Off-road vehicles (ORV) are a popular form of recreation activity in the United States. An ORV is defined as a “motor driven off-road recreation vehicle capable of cross-country travel without benefit of a road or trail, on or immediately over land, snow, ice, marsh, swampland, or other natural terrain.” An all-terrain vehicle, or ATV, is a common type of ORV used for off-roading.

These vehicles are mostly driven for recreation off-road for fun but they also carry significant risks to both drivers and passengers. Every state has their own definition of an ATV and a unique set of rules and regulations. These include how they must be registered, who can ride them, and where they can be ridden.

Many states also have age requirements for operating an ATV. In addition, there may be required training courses and even a required certification. If minors are permitted to ride an ORV, there are likely requirements for adult supervision.

The number of reported ATV accidents in the United States is alarmingly high. There are even a number of fatalities every year. And, children under the age of 16 are most likely to be injured or die in an ATV accident.

An ATV is extremely heavy and often weighs more than 750 pounds. Some can be driven as fast as 75 miles per hour. Despite the weight and potential speeds, these vehicles are not equipped with the same safety features as an automobile. When the operator is reckless or negligent, serious injury and harm often result.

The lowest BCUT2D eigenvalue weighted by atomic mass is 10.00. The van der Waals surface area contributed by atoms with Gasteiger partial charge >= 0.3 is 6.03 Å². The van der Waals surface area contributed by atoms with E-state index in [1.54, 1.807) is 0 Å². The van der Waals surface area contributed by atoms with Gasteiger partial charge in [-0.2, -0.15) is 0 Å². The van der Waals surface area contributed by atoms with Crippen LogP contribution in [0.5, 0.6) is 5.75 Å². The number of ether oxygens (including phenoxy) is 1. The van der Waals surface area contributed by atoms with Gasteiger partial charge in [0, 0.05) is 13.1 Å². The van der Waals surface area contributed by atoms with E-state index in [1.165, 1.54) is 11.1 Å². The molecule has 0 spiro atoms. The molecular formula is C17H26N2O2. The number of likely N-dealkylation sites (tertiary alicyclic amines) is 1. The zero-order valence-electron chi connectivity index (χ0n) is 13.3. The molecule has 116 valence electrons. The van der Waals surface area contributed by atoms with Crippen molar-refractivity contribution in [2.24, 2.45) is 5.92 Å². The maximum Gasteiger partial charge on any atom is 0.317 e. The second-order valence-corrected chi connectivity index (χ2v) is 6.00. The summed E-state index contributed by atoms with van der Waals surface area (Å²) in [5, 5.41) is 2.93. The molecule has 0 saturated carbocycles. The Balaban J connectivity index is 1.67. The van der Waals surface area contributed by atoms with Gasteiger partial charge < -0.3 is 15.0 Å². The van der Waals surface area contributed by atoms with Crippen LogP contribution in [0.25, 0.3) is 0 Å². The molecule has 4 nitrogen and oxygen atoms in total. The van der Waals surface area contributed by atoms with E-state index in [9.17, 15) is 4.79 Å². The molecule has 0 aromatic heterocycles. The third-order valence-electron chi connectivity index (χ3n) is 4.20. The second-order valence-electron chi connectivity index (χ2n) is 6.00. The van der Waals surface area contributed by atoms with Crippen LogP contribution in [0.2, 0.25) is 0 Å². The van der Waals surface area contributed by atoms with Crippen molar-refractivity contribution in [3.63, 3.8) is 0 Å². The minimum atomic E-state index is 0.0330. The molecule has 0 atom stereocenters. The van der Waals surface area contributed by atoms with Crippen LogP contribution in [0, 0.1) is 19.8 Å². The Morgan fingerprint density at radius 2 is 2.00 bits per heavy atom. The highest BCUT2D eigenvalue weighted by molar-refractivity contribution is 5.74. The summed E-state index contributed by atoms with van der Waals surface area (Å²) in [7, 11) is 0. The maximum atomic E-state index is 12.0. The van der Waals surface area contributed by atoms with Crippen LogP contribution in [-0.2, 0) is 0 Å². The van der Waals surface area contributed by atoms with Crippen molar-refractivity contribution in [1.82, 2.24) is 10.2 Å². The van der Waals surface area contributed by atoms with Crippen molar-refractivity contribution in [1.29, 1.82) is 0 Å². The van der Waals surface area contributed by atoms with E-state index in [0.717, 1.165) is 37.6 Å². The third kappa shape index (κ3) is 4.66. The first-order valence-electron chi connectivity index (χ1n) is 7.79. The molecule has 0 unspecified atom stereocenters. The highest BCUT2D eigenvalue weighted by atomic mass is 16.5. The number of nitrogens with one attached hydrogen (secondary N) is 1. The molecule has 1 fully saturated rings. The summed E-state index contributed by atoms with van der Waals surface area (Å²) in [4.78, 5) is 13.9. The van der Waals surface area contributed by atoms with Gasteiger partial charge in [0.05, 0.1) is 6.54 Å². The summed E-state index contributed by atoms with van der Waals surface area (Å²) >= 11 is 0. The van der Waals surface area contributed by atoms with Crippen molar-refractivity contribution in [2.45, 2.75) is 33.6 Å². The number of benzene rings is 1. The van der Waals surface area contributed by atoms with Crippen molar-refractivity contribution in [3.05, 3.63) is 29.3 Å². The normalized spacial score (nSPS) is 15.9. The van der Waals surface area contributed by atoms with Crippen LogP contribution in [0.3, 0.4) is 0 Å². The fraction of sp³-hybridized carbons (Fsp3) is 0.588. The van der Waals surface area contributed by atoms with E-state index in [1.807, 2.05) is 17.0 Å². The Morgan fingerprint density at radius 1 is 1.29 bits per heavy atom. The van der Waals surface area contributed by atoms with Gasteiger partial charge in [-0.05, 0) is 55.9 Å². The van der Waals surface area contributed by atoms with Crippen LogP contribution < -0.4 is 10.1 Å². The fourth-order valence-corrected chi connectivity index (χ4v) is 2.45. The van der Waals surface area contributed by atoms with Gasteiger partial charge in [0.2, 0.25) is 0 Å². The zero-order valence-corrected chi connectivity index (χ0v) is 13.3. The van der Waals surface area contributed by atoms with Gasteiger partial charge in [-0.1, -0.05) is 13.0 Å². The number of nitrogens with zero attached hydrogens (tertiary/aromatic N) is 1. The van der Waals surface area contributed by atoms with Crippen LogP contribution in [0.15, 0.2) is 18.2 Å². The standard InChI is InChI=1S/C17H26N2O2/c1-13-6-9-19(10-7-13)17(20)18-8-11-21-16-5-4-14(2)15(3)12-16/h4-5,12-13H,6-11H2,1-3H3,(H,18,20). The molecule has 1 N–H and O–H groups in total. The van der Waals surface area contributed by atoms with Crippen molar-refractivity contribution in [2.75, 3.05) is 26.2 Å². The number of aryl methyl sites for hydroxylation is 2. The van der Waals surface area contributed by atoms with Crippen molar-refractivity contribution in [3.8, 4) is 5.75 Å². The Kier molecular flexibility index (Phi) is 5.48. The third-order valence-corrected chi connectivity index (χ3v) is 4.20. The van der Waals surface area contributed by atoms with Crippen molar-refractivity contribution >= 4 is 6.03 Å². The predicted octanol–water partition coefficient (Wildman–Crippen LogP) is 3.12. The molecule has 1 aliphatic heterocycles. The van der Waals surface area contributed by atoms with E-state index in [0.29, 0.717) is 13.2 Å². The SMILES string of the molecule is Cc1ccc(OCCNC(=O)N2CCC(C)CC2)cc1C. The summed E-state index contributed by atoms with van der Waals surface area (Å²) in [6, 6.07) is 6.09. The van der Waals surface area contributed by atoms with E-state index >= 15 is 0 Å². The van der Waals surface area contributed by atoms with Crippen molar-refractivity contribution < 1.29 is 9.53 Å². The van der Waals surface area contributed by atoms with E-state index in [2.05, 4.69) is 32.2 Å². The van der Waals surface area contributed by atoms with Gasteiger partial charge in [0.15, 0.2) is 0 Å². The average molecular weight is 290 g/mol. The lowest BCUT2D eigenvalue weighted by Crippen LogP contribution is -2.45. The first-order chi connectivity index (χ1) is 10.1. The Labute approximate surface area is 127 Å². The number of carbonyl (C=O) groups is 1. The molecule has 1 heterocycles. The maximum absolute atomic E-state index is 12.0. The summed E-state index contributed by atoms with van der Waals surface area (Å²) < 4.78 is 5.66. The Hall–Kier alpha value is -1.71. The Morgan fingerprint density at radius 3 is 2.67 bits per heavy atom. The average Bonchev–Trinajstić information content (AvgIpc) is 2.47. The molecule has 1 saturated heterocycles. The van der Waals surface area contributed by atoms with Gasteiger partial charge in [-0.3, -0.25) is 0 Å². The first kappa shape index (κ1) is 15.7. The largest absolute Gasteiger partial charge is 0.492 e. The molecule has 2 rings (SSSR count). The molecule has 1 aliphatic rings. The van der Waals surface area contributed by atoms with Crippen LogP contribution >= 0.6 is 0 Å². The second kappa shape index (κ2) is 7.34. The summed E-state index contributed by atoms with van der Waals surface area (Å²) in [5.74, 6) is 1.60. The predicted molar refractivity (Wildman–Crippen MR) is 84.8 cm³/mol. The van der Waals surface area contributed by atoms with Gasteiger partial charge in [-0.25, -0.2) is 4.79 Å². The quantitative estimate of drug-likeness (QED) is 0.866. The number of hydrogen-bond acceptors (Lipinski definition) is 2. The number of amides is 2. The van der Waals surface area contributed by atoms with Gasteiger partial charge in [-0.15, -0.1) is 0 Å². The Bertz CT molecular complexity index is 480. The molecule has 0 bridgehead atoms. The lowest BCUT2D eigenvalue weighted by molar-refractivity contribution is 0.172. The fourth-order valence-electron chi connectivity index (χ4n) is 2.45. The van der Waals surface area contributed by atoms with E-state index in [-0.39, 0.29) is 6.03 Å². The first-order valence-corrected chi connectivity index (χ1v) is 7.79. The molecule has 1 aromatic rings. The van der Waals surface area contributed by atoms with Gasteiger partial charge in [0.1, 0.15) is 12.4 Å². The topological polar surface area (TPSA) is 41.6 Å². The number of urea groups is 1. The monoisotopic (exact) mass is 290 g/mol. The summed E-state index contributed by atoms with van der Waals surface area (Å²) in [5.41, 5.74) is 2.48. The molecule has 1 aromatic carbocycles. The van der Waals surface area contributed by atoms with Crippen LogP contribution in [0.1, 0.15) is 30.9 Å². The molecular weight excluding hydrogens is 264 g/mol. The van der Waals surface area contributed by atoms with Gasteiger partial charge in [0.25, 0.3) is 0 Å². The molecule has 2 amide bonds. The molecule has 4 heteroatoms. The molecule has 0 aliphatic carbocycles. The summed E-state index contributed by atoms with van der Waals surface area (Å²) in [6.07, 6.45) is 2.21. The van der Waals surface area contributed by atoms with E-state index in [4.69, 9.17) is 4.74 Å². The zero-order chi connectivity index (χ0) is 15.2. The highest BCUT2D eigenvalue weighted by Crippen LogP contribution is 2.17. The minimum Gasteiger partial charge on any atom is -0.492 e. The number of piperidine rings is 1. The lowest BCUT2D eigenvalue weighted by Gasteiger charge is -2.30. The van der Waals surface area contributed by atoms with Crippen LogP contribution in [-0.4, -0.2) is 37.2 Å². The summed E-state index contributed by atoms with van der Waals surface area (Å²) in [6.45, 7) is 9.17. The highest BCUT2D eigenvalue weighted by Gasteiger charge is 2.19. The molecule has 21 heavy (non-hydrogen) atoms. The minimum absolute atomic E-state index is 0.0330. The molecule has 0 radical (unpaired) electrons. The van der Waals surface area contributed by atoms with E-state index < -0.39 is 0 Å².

There are several common causes of ORV injury accidents. These include reckless and negligent driving, driving while intoxicated or under the influence of drugs, and just plain careless operation of the vehicle. Some crashes are the direct result of improper training or a complete lack of training, especially when it comes to minors.

In addition, there can be maintenance problems or vehicle defects with the equipment.  Many ATVs may lack necessary safety equipment.  Also, the failure of the occupants to hear helmets or other personal protection equipment can lead to devastating injuries. Common personal injuries from an ATV accident include traumatic brain injuries, orthopedic injuries, and even death. 

When a person is injured in an ATV accident, the option of pursuing a lawsuit may be available to receive fair compensation. Cases can be filed against a negligent driver or owner of the vehicle. And, if the injury is to a minor then a claim can be made against the owner of the vehicle that allowed the minor to ride without proper training and supervision.

Settlement payouts can include payment for pain and suffering, disability, mental anguish, medical bills, and lost wages. The settlements are typically paid by the insurer of the vehicle or by the homeowner’s insurance company for the owner or operator of the ATV. These settlements are often very significant.

In cases involving a deadly ATV accident, family members can pursue a case under the respective state’s wrongful death lawsuit. These cases demand compensation for the loss of the loved one and other allowable damages. Settlements typically get paid to the surviving family members for their losses. 

It is wise to contact a personal injury lawyer with experience and expertise in ATV crash cases. These cases have specific nuances and aspects that many lawyers do not understand unless they have handled these cases in the past. Choosing the right lawyer is the reason a case is successful versus lost.